Can a breaker open without showing the orange tab?

I had to reset abreaker box breaker for my heatpump as the outside unit stopped and the thermostat heat indicator just kept flashing. Can a breaker wear out and not trip but still kill the power? I guess my question is can a breaker show it's on but be tripped slightly?
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Ren Hoek wrote:

excess of the breaker rating causing a thermal snap to release and allowing a spring-loaded switch to open. Perhaps the spring in your particular breaker is a little weak, so it has popped just slightly open, just enough to break the connection. The breaker may be fine otherwise. That is, it may be reacting to an excess of current flowing thru the circuit, as it should. I'd mark it with a piece of masking tape so you can locate it easily. The reason for circuit overload may indicate a problem elsewhere, so you should not assume that the breaker alone is at fault, although that is possible, of course. You may just be experiencing some extreme weather conditions !!! causing the pump to work a little harder than usual? Good luck with it.
JohnK
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wrote:

Thanks. I made the mistake of going to the hvac newsgroup and having to deal with the losers there.
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Ren Hoek wrote:

Yes. I've experienced more than one breaker that was tripped but showed no signs of it. This is especially interesting when working in an unfamiliar building which has no labels (or inaccurate labels) in multiple breaker boxes leading to endless hunting for the culprit. Flipping the breaker off then on will reset it but in the long term it needs to be replaced. Or I guess you could just live with it now that you know which breaker is the problem.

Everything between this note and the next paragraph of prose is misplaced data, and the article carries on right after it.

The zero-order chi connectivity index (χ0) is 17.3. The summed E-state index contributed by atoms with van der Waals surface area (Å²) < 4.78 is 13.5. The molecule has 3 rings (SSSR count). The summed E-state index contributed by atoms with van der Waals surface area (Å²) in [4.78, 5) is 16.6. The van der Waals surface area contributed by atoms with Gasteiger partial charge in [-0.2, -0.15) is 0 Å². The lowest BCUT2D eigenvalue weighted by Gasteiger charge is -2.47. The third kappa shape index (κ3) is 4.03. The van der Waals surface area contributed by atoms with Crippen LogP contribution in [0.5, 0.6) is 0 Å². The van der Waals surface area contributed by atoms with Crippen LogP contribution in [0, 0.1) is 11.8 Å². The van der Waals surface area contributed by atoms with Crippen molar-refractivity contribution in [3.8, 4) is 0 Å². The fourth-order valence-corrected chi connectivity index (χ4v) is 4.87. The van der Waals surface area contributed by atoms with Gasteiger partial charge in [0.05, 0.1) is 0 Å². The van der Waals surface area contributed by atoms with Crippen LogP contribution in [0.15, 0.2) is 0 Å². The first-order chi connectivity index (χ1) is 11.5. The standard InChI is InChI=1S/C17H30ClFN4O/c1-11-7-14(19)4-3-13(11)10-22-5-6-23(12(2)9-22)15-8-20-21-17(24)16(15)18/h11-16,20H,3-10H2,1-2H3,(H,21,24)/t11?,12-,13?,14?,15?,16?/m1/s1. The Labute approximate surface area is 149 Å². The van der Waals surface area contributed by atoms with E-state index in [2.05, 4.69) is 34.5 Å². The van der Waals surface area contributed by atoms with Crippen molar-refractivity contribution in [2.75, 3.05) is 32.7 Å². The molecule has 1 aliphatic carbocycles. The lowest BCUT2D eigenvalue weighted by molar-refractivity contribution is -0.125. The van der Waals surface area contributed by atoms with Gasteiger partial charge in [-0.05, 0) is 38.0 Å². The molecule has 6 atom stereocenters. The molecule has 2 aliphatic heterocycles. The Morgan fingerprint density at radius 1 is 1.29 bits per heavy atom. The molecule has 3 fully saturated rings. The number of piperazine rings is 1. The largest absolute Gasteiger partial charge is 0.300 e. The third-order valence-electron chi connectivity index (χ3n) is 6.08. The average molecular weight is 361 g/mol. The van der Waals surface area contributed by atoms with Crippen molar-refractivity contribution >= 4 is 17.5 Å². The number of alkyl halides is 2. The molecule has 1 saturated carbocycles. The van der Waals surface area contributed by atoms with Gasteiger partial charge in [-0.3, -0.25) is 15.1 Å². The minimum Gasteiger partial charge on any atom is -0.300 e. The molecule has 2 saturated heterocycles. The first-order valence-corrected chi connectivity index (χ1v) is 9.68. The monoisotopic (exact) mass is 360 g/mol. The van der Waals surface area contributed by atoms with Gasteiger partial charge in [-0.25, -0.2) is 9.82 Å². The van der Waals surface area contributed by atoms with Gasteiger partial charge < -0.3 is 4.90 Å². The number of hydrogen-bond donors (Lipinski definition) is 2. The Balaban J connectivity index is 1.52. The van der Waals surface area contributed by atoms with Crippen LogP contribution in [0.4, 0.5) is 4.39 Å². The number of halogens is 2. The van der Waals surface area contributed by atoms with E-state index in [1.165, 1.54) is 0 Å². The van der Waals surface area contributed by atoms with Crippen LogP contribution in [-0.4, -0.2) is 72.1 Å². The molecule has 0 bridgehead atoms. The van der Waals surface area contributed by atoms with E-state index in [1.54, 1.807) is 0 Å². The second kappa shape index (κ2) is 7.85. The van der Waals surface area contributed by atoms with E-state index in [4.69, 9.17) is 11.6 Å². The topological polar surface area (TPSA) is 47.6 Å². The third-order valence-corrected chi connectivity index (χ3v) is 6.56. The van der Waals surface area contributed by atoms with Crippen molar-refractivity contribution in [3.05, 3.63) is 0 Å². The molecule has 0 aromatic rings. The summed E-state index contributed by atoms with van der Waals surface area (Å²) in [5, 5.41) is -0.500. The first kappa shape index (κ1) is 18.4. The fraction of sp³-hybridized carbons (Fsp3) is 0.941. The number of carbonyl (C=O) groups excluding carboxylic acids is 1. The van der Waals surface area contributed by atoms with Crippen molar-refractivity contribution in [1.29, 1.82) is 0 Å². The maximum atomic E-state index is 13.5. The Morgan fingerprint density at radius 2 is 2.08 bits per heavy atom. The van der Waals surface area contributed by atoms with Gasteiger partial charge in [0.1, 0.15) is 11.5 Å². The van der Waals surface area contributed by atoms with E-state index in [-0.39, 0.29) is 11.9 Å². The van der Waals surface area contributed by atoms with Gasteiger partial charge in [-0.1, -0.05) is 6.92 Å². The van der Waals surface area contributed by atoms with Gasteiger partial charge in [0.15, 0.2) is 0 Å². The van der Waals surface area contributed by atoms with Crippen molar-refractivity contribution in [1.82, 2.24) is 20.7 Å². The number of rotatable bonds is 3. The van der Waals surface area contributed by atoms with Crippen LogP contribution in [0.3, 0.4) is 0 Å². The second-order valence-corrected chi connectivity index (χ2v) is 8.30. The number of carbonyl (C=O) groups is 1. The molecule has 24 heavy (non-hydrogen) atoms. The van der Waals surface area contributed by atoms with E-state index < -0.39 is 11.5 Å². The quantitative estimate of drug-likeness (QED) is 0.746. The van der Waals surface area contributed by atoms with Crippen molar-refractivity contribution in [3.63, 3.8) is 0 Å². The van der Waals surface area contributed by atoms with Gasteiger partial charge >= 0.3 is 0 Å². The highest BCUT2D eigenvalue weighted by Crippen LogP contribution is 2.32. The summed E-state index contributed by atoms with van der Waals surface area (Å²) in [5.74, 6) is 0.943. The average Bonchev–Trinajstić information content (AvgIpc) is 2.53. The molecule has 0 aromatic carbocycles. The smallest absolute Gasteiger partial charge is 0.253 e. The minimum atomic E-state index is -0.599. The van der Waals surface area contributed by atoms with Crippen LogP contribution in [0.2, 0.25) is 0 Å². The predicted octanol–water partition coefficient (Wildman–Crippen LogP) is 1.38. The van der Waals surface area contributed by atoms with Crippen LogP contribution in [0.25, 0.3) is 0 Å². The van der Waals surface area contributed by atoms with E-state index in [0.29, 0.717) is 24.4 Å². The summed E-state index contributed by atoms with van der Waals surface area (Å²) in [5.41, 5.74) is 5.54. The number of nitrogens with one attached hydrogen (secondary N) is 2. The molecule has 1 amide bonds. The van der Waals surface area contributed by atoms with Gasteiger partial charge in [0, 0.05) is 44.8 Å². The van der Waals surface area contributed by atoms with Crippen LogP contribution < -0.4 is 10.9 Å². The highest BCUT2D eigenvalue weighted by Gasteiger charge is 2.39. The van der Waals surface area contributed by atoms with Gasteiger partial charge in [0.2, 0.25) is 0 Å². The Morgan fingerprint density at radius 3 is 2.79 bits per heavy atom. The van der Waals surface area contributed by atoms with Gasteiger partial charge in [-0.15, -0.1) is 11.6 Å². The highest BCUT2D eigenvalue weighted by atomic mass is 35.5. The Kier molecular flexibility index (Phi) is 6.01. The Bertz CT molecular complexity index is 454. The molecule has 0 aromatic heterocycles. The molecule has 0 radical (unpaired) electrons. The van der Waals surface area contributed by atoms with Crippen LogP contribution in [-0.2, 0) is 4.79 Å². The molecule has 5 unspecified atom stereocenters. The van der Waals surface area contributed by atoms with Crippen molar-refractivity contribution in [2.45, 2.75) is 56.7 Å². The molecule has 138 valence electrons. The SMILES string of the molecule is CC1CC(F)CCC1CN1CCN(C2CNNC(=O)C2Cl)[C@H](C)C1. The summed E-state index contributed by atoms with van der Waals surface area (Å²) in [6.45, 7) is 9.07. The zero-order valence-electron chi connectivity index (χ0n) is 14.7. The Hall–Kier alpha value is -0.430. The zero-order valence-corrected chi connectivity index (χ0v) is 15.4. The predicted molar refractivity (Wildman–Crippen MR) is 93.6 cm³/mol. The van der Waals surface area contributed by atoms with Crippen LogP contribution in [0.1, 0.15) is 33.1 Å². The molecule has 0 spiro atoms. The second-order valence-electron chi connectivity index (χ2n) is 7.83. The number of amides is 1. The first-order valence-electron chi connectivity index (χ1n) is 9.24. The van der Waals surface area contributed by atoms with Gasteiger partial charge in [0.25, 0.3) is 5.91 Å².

--
John McGaw
[Knoxville, TN, USA]
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change it.
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Who knows. I've seen where the mearsure of a motor's amps is directly proportional to power which is directly proportional to the amount of work it is doing. So a clogged fan is moving less air(working less), so the amps acutally decreases.
Now your compressor might have to work harder,so that is a different story.
later,
tom @ www.CarFleaMarket.com
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They are high on themselves, or maybe too much R12 over the years!

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You should be aware that some breakers [I do not remember the brand(s)], do not move the handle to the OFF position when tripped. In fact, they move the handle slightly further to the ON position. To reset, you have to push them hard to the OFF position, then back ON. Best Regards. Don Young

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I just read your thread in alt.hvac. Funny stuff, sad, but funny. They really should rename that group alt.hvac.pros.only. Then maybe us homeowners wouldn't stumble in there so often.
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The old "Federal" brand breakers are especially noteworthy about not showing tripped mode.

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imho:
I breaker can fail, yes.
How they fail is usualy in different ways, but usally, from experience, they try to fail in the safest mode they can.
Fail by tripping at lower set points.
Fail mecanically internally, but pop open permantly.
As for the red flag, that is something of convience, to help you identy which breaker tripped. I've heard that will only whos under some conditions, ie a short verses an over current.
Also, many breakers trip interally and have little/no movement of the handle, this provides for the breaker to still open if someone is trying to force it closed via the handle. trip-free.
So many what-ifs, sorry, not there to see what is acutally happening. Truth is if you have concerns about any electrical you need to have someone qualified to take a look at it. The 5 dollar breaker might be opeing to protect a fault in you expensive heatpump, and save you some cash.
So good luck with your investigation.
tom @ www.BookmarkAdmin.com
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